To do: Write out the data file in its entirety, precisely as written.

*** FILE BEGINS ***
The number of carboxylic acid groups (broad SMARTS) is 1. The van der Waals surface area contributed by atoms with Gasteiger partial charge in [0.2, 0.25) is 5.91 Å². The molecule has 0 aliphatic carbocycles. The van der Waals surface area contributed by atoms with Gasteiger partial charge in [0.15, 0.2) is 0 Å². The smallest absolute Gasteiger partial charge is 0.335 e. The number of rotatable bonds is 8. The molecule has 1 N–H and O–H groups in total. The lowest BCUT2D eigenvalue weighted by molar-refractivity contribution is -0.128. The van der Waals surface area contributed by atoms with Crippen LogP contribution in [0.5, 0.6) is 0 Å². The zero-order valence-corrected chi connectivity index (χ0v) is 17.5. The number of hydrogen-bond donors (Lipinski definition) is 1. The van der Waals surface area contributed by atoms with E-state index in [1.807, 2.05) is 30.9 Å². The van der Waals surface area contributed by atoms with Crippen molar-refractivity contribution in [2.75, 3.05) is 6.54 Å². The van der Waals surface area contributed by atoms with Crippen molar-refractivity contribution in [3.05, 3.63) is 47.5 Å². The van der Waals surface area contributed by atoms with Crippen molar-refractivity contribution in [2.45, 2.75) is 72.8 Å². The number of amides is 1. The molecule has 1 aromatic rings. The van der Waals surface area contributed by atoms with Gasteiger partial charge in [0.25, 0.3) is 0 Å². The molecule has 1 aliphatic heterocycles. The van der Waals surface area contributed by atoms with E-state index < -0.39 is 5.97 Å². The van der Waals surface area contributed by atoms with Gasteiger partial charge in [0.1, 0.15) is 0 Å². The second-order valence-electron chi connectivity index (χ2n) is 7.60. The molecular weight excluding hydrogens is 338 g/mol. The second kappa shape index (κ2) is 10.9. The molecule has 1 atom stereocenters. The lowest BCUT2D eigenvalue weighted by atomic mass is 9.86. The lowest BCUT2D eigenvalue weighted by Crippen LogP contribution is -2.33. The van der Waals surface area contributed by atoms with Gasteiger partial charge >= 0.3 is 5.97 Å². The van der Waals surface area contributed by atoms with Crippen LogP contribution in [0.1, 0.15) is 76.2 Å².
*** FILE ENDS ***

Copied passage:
The number of carboxylic acid groups (broad SMARTS) is 1. The van der Waals surface area contributed by atoms with Gasteiger partial charge in [0.2, 0.25) is 5.91 Å². The molecule has 0 aliphatic carbocycles. The van der Waals surface area contributed by atoms with Gasteiger partial charge in [0.15, 0.2) is 0 Å². The smallest absolute Gasteiger partial charge is 0.335 e. The number of rotatable bonds is 8. The molecule has 1 N–H and O–H groups in total. The lowest BCUT2D eigenvalue weighted by molar-refractivity contribution is -0.128. The van der Waals surface area contributed by atoms with Crippen LogP contribution in [0.5, 0.6) is 0 Å². The zero-order valence-corrected chi connectivity index (χ0v) is 17.5. The number of hydrogen-bond donors (Lipinski definition) is 1. The van der Waals surface area contributed by atoms with E-state index in [1.807, 2.05) is 30.9 Å². The van der Waals surface area contributed by atoms with Crippen molar-refractivity contribution in [2.75, 3.05) is 6.54 Å². The van der Waals surface area contributed by atoms with Crippen molar-refractivity contribution in [3.05, 3.63) is 47.5 Å². The van der Waals surface area contributed by atoms with Crippen molar-refractivity contribution in [2.45, 2.75) is 72.8 Å². The number of amides is 1. The molecule has 1 aromatic rings. The van der Waals surface area contributed by atoms with Gasteiger partial charge in [0.25, 0.3) is 0 Å². The molecule has 1 aliphatic heterocycles. The van der Waals surface area contributed by atoms with E-state index < -0.39 is 5.97 Å². The van der Waals surface area contributed by atoms with Gasteiger partial charge in [0.1, 0.15) is 0 Å². The second-order valence-electron chi connectivity index (χ2n) is 7.60. The molecular weight excluding hydrogens is 338 g/mol. The second kappa shape index (κ2) is 10.9. The molecule has 1 atom stereocenters. The lowest BCUT2D eigenvalue weighted by atomic mass is 9.86. The lowest BCUT2D eigenvalue weighted by Crippen LogP contribution is -2.33. The van der Waals surface area contributed by atoms with Gasteiger partial charge >= 0.3 is 5.97 Å². The van der Waals surface area contributed by atoms with Crippen LogP contribution in [0.1, 0.15) is 76.2 Å².